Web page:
When you totally overdo it at the theme park and need to take a break. Back at the car, in the shade, with a breeze. Nap time!
This recovery process is so much about rest, and paying attention when my body says no. Today I pushed a bit too far, and my body shouted “NO”. My ankles looked like they belonged to an elephant, and my walking heart rate was far too high.
It’s hard to tell your kids, “Sorry, we have to go sit in the car and be bored for a while – mommy is not feeling well” especially at an amusement park. It was the first fun day out of the house for them in a while. Thankfully, they understand.
A big part of me hates that they understand. That they have had to learn how to handle a life with a sick parent. That they have had to handle fear, grief, loss, anxiety, hospitals, and hospice. BUT they have, and I can’t change that. I can simply support them, nurture them, and help they grow through this. I can show them how to fight, how to thrive, how to be caring, how to cry, how to help, and how to be brave.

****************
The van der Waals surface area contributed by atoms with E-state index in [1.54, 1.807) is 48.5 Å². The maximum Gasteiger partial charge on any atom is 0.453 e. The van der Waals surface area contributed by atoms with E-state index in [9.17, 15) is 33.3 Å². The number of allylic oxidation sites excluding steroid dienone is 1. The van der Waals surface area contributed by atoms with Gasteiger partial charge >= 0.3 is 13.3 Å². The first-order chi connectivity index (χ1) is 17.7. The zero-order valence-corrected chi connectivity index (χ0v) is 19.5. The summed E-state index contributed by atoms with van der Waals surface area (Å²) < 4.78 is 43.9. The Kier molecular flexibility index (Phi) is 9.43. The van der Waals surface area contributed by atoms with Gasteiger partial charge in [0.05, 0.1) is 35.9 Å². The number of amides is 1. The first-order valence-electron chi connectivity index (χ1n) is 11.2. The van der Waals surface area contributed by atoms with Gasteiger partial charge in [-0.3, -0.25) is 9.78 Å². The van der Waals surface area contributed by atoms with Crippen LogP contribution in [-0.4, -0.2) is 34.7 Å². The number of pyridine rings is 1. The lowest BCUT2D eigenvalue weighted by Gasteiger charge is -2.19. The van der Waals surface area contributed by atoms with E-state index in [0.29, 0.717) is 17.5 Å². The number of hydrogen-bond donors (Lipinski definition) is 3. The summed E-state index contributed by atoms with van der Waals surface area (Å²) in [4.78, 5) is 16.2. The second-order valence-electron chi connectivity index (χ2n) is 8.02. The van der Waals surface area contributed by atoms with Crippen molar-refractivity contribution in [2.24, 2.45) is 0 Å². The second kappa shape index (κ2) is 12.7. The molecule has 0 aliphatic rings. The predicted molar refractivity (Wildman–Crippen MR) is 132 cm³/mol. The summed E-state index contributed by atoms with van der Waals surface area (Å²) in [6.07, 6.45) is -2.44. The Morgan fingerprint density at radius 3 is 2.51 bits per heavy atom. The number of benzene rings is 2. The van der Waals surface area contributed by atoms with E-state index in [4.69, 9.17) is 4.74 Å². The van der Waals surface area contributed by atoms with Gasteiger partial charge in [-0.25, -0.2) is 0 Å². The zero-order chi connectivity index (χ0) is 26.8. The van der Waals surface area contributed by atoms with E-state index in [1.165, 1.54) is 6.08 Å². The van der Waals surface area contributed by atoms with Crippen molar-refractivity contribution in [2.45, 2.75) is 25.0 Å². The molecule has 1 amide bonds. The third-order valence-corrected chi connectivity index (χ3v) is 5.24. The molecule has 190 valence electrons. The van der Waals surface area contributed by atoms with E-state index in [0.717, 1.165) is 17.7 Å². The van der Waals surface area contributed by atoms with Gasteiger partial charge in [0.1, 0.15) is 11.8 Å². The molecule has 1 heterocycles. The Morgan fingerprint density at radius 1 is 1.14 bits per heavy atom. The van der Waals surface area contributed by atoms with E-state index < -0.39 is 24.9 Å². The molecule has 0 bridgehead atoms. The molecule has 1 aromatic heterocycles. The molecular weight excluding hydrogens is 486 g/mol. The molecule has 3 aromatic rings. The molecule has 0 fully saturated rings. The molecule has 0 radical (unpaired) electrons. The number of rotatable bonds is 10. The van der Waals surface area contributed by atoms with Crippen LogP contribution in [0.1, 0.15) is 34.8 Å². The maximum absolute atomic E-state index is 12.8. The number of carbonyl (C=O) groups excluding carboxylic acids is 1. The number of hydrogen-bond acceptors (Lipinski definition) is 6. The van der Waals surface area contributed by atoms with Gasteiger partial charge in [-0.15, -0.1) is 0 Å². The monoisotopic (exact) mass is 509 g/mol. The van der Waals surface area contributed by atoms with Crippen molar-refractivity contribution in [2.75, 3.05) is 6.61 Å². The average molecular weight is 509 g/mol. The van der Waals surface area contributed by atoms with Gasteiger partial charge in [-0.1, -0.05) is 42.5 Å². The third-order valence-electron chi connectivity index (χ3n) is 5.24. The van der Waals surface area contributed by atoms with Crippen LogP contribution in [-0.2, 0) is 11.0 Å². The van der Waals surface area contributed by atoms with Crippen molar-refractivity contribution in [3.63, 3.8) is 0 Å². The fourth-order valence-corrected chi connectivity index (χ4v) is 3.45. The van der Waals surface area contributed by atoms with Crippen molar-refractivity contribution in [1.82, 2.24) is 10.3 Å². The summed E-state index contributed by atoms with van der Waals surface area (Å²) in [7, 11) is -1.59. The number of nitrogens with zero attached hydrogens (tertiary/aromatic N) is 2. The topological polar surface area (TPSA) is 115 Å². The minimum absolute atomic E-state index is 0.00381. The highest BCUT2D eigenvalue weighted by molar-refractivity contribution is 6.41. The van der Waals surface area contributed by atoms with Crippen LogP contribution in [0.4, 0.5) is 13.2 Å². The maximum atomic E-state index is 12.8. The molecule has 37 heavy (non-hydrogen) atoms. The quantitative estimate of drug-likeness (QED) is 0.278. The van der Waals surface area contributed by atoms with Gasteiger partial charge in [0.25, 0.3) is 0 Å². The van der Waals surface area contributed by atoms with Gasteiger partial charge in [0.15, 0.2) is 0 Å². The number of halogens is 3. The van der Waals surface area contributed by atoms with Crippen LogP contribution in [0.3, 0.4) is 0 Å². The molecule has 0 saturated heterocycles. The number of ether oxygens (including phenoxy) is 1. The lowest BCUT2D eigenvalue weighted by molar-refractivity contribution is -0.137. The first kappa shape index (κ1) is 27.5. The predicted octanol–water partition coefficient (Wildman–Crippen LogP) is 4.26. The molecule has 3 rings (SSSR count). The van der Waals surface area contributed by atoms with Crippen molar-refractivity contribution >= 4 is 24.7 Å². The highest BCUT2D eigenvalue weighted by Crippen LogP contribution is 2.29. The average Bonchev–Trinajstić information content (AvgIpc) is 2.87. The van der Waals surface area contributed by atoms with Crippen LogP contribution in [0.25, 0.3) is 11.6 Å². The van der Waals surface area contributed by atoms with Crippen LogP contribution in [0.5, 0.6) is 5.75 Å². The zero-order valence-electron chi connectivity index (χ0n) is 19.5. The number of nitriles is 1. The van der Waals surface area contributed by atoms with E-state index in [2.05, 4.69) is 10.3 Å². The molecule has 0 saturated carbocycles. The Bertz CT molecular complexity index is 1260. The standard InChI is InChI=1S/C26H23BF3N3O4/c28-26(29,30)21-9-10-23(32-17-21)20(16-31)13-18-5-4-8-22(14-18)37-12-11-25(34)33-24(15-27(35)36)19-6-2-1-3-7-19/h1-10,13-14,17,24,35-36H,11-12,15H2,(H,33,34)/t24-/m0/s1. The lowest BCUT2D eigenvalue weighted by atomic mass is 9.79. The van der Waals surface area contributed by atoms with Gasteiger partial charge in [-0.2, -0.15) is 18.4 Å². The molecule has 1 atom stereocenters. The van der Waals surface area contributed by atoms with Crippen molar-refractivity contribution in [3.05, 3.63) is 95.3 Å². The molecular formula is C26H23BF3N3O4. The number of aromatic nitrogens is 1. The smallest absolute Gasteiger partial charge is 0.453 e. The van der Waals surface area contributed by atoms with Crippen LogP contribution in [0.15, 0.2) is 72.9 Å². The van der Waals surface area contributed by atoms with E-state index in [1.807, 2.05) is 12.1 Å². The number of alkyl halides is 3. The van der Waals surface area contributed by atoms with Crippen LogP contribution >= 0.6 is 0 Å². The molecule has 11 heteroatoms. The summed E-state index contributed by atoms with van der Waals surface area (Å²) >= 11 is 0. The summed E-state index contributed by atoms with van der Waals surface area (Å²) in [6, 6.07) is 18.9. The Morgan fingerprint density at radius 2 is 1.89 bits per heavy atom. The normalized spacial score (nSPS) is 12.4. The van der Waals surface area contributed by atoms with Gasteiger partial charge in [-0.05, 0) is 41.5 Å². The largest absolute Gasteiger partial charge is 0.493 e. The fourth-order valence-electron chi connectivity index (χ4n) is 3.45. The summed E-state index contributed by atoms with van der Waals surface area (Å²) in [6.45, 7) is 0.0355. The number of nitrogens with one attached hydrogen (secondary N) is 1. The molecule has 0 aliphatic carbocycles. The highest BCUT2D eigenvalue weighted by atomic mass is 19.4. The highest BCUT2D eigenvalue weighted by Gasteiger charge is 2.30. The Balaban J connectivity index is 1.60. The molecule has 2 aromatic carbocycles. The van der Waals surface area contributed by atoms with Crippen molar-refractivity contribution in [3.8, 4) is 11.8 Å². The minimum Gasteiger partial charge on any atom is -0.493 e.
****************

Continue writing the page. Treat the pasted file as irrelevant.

I can also show them how to be aware of their own limitations, and how to care for themselves. As parents we often put the care of others ahead of the care of ourselves. It’s just a part of parenting, and a part of being a kind person. I want my children to be caring and unselfish. However, self care is not to be ignored. Keeping ourselves healthy and balanced allows us to better care for others. I want my children to understand that it is not only ok to take a break, to say no, and to make time for themselves, but that it is important to do those things. I want them to listen to the signals their mind and bodies send to them, and to act on those signals.
Being a sick mom isn’t a picnic, but it is an opportunity for growth.

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